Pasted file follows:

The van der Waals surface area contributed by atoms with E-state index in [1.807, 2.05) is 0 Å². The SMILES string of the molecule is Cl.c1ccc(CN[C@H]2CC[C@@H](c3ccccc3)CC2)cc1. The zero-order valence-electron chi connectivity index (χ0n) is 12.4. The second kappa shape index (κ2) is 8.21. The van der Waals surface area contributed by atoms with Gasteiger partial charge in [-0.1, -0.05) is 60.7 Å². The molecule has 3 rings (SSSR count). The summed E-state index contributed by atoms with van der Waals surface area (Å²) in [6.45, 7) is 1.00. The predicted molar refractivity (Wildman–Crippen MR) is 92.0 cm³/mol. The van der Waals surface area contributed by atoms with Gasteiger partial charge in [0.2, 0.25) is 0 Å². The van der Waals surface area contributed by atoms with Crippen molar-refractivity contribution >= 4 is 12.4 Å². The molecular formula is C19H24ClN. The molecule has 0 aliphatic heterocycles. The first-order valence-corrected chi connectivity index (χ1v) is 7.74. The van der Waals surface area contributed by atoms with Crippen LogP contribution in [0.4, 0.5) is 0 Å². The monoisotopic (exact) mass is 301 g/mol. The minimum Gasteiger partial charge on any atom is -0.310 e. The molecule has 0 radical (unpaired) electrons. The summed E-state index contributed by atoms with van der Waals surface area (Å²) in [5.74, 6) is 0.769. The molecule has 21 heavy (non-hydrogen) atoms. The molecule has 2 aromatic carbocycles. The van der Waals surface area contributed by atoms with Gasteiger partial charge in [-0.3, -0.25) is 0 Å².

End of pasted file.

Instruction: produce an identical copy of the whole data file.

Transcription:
The van der Waals surface area contributed by atoms with E-state index in [1.807, 2.05) is 0 Å². The SMILES string of the molecule is Cl.c1ccc(CN[C@H]2CC[C@@H](c3ccccc3)CC2)cc1. The zero-order valence-electron chi connectivity index (χ0n) is 12.4. The second kappa shape index (κ2) is 8.21. The van der Waals surface area contributed by atoms with Gasteiger partial charge in [-0.1, -0.05) is 60.7 Å². The molecule has 3 rings (SSSR count). The summed E-state index contributed by atoms with van der Waals surface area (Å²) in [6.45, 7) is 1.00. The predicted molar refractivity (Wildman–Crippen MR) is 92.0 cm³/mol. The van der Waals surface area contributed by atoms with Gasteiger partial charge in [0.2, 0.25) is 0 Å². The van der Waals surface area contributed by atoms with Crippen molar-refractivity contribution >= 4 is 12.4 Å². The molecular formula is C19H24ClN. The molecule has 0 aliphatic heterocycles. The first-order valence-corrected chi connectivity index (χ1v) is 7.74. The van der Waals surface area contributed by atoms with Crippen LogP contribution in [0.4, 0.5) is 0 Å². The monoisotopic (exact) mass is 301 g/mol. The minimum Gasteiger partial charge on any atom is -0.310 e. The molecule has 0 radical (unpaired) electrons. The summed E-state index contributed by atoms with van der Waals surface area (Å²) in [5.74, 6) is 0.769. The molecule has 21 heavy (non-hydrogen) atoms. The molecule has 2 aromatic carbocycles. The van der Waals surface area contributed by atoms with Gasteiger partial charge in [-0.3, -0.25) is 0 Å².